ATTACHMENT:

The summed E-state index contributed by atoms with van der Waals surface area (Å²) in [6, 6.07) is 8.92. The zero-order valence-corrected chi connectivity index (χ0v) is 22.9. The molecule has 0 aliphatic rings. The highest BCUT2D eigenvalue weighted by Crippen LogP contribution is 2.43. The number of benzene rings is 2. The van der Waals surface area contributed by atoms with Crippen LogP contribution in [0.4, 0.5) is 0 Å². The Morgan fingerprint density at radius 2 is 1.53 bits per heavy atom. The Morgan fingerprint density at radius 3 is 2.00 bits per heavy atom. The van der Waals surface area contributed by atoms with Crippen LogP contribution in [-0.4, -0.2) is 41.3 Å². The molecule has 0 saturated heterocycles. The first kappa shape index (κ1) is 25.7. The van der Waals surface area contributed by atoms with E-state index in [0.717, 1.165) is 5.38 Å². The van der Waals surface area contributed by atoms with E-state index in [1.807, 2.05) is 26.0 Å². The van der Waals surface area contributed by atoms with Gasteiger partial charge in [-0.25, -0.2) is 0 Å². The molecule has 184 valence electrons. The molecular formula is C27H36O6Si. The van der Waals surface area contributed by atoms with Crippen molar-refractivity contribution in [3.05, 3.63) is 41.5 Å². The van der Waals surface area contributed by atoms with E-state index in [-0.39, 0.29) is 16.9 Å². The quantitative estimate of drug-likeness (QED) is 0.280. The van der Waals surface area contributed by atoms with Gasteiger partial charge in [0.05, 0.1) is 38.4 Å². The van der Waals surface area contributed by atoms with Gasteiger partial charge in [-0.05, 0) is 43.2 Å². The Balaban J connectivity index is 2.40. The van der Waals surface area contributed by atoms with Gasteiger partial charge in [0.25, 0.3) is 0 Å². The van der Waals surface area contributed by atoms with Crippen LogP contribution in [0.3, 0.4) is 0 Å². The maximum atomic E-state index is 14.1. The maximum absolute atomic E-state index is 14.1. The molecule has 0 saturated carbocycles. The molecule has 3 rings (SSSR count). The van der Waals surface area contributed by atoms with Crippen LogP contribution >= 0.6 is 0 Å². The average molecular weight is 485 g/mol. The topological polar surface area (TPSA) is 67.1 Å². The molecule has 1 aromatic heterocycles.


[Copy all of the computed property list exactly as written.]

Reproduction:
The summed E-state index contributed by atoms with van der Waals surface area (Å²) in [6, 6.07) is 8.92. The zero-order valence-corrected chi connectivity index (χ0v) is 22.9. The molecule has 0 aliphatic rings. The highest BCUT2D eigenvalue weighted by Crippen LogP contribution is 2.43. The number of benzene rings is 2. The van der Waals surface area contributed by atoms with Crippen LogP contribution in [0.4, 0.5) is 0 Å². The Morgan fingerprint density at radius 2 is 1.53 bits per heavy atom. The Morgan fingerprint density at radius 3 is 2.00 bits per heavy atom. The van der Waals surface area contributed by atoms with Crippen LogP contribution in [-0.4, -0.2) is 41.3 Å². The molecule has 0 saturated heterocycles. The first kappa shape index (κ1) is 25.7. The van der Waals surface area contributed by atoms with E-state index in [0.717, 1.165) is 5.38 Å². The van der Waals surface area contributed by atoms with E-state index in [1.807, 2.05) is 26.0 Å². The van der Waals surface area contributed by atoms with Gasteiger partial charge in [-0.25, -0.2) is 0 Å². The molecule has 184 valence electrons. The molecular formula is C27H36O6Si. The van der Waals surface area contributed by atoms with Crippen molar-refractivity contribution in [3.05, 3.63) is 41.5 Å². The van der Waals surface area contributed by atoms with E-state index in [-0.39, 0.29) is 16.9 Å². The quantitative estimate of drug-likeness (QED) is 0.280. The van der Waals surface area contributed by atoms with Gasteiger partial charge in [0.05, 0.1) is 38.4 Å². The van der Waals surface area contributed by atoms with Gasteiger partial charge in [-0.05, 0) is 43.2 Å². The Balaban J connectivity index is 2.40. The van der Waals surface area contributed by atoms with Gasteiger partial charge in [0.25, 0.3) is 0 Å². The van der Waals surface area contributed by atoms with Crippen LogP contribution in [0.3, 0.4) is 0 Å². The maximum atomic E-state index is 14.1. The maximum absolute atomic E-state index is 14.1. The molecule has 0 saturated carbocycles. The molecule has 3 rings (SSSR count). The van der Waals surface area contributed by atoms with Crippen LogP contribution >= 0.6 is 0 Å². The average molecular weight is 485 g/mol. The topological polar surface area (TPSA) is 67.1 Å². The molecule has 1 aromatic heterocycles.